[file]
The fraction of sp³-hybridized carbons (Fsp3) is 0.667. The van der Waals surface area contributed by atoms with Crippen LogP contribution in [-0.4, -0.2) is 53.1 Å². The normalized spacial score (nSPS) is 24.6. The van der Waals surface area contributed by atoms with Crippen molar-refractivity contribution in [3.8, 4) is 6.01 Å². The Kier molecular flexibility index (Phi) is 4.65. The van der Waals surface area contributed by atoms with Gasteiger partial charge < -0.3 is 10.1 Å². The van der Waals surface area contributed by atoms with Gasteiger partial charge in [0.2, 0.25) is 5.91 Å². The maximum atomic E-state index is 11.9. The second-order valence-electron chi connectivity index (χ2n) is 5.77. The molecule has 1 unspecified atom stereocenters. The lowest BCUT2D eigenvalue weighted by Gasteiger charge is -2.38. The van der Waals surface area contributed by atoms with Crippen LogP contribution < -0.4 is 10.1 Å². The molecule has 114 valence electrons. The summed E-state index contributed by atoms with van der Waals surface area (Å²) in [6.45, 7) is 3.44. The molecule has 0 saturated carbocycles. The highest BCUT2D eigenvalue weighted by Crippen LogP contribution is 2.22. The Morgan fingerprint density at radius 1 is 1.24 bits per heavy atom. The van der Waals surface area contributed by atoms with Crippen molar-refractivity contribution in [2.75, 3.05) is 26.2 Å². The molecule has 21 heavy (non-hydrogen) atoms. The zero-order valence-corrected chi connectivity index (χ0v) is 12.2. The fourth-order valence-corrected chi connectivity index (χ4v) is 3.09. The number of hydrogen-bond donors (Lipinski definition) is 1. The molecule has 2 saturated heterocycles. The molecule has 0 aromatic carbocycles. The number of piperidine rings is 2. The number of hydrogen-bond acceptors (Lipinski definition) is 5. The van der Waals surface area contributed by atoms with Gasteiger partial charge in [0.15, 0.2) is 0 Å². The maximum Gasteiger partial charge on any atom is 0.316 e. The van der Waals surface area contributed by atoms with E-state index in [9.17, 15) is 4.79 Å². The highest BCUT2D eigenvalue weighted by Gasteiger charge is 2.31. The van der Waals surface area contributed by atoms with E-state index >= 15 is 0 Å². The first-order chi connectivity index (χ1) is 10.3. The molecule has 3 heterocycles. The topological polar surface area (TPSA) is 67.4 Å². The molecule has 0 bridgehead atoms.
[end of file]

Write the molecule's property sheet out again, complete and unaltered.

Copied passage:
The fraction of sp³-hybridized carbons (Fsp3) is 0.667. The van der Waals surface area contributed by atoms with Crippen LogP contribution in [-0.4, -0.2) is 53.1 Å². The normalized spacial score (nSPS) is 24.6. The van der Waals surface area contributed by atoms with Crippen molar-refractivity contribution in [3.8, 4) is 6.01 Å². The Kier molecular flexibility index (Phi) is 4.65. The van der Waals surface area contributed by atoms with Gasteiger partial charge < -0.3 is 10.1 Å². The van der Waals surface area contributed by atoms with Gasteiger partial charge in [0.2, 0.25) is 5.91 Å². The maximum atomic E-state index is 11.9. The second-order valence-electron chi connectivity index (χ2n) is 5.77. The molecule has 1 unspecified atom stereocenters. The lowest BCUT2D eigenvalue weighted by Gasteiger charge is -2.38. The van der Waals surface area contributed by atoms with Crippen LogP contribution < -0.4 is 10.1 Å². The molecule has 114 valence electrons. The summed E-state index contributed by atoms with van der Waals surface area (Å²) in [6.45, 7) is 3.44. The molecule has 0 saturated carbocycles. The highest BCUT2D eigenvalue weighted by Crippen LogP contribution is 2.22. The Morgan fingerprint density at radius 1 is 1.24 bits per heavy atom. The van der Waals surface area contributed by atoms with Crippen molar-refractivity contribution in [2.75, 3.05) is 26.2 Å². The molecule has 21 heavy (non-hydrogen) atoms. The zero-order valence-corrected chi connectivity index (χ0v) is 12.2. The fourth-order valence-corrected chi connectivity index (χ4v) is 3.09. The number of hydrogen-bond donors (Lipinski definition) is 1. The molecule has 2 saturated heterocycles. The molecule has 0 aromatic carbocycles. The number of piperidine rings is 2. The number of hydrogen-bond acceptors (Lipinski definition) is 5. The van der Waals surface area contributed by atoms with Gasteiger partial charge in [0.15, 0.2) is 0 Å². The maximum Gasteiger partial charge on any atom is 0.316 e. The van der Waals surface area contributed by atoms with E-state index in [9.17, 15) is 4.79 Å². The highest BCUT2D eigenvalue weighted by Gasteiger charge is 2.31. The van der Waals surface area contributed by atoms with E-state index >= 15 is 0 Å². The first-order chi connectivity index (χ1) is 10.3. The molecule has 3 heterocycles. The topological polar surface area (TPSA) is 67.4 Å². The molecule has 0 bridgehead atoms.